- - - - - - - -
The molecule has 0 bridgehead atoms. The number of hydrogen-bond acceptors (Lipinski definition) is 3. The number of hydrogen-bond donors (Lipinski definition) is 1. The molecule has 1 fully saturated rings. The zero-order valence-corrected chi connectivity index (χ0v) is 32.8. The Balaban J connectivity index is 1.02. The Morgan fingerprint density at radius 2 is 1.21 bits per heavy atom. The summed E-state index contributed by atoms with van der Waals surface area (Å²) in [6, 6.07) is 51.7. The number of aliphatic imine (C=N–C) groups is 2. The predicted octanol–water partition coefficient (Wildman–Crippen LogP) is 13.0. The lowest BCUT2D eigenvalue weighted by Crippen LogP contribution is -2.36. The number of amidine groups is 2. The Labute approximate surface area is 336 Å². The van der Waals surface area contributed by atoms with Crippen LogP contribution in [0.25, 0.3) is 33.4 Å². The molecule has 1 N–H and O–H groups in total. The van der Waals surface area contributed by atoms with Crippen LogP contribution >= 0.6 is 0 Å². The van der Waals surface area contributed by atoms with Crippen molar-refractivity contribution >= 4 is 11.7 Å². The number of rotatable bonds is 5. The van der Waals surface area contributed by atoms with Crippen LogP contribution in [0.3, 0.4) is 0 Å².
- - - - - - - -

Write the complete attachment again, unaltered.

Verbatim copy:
The molecule has 0 bridgehead atoms. The number of hydrogen-bond acceptors (Lipinski definition) is 3. The number of hydrogen-bond donors (Lipinski definition) is 1. The molecule has 1 fully saturated rings. The zero-order valence-corrected chi connectivity index (χ0v) is 32.8. The Balaban J connectivity index is 1.02. The Morgan fingerprint density at radius 2 is 1.21 bits per heavy atom. The summed E-state index contributed by atoms with van der Waals surface area (Å²) in [6, 6.07) is 51.7. The number of aliphatic imine (C=N–C) groups is 2. The predicted octanol–water partition coefficient (Wildman–Crippen LogP) is 13.0. The lowest BCUT2D eigenvalue weighted by Crippen LogP contribution is -2.36. The number of amidine groups is 2. The Labute approximate surface area is 336 Å². The van der Waals surface area contributed by atoms with Crippen LogP contribution in [0.25, 0.3) is 33.4 Å². The molecule has 1 N–H and O–H groups in total. The van der Waals surface area contributed by atoms with Crippen LogP contribution >= 0.6 is 0 Å². The van der Waals surface area contributed by atoms with Crippen molar-refractivity contribution >= 4 is 11.7 Å². The number of rotatable bonds is 5. The van der Waals surface area contributed by atoms with Crippen LogP contribution in [0.3, 0.4) is 0 Å².